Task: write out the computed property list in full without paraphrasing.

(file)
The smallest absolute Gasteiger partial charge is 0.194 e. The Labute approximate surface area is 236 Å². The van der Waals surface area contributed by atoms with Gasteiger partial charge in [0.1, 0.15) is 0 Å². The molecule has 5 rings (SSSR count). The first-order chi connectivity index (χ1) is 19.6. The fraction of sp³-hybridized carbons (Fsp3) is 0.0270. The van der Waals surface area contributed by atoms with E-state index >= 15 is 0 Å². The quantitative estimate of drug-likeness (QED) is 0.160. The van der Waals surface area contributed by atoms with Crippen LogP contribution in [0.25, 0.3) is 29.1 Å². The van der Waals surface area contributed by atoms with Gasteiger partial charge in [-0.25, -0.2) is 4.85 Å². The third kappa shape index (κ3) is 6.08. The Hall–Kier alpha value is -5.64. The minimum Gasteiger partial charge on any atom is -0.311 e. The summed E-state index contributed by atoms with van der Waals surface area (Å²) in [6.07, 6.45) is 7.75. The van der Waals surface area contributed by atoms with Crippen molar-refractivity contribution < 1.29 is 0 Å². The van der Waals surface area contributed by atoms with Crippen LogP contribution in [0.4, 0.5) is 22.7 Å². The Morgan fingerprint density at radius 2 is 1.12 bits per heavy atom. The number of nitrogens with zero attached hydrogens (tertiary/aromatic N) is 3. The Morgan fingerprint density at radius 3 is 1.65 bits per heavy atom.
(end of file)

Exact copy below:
The smallest absolute Gasteiger partial charge is 0.194 e. The Labute approximate surface area is 236 Å². The van der Waals surface area contributed by atoms with Gasteiger partial charge in [0.1, 0.15) is 0 Å². The molecule has 5 rings (SSSR count). The first-order chi connectivity index (χ1) is 19.6. The fraction of sp³-hybridized carbons (Fsp3) is 0.0270. The van der Waals surface area contributed by atoms with E-state index >= 15 is 0 Å². The quantitative estimate of drug-likeness (QED) is 0.160. The van der Waals surface area contributed by atoms with Crippen LogP contribution in [0.25, 0.3) is 29.1 Å². The van der Waals surface area contributed by atoms with Gasteiger partial charge in [-0.25, -0.2) is 4.85 Å². The third kappa shape index (κ3) is 6.08. The Hall–Kier alpha value is -5.64. The minimum Gasteiger partial charge on any atom is -0.311 e. The summed E-state index contributed by atoms with van der Waals surface area (Å²) in [6.07, 6.45) is 7.75. The van der Waals surface area contributed by atoms with Crippen molar-refractivity contribution < 1.29 is 0 Å². The van der Waals surface area contributed by atoms with Crippen LogP contribution in [0.4, 0.5) is 22.7 Å². The Morgan fingerprint density at radius 2 is 1.12 bits per heavy atom. The number of nitrogens with zero attached hydrogens (tertiary/aromatic N) is 3. The Morgan fingerprint density at radius 3 is 1.65 bits per heavy atom.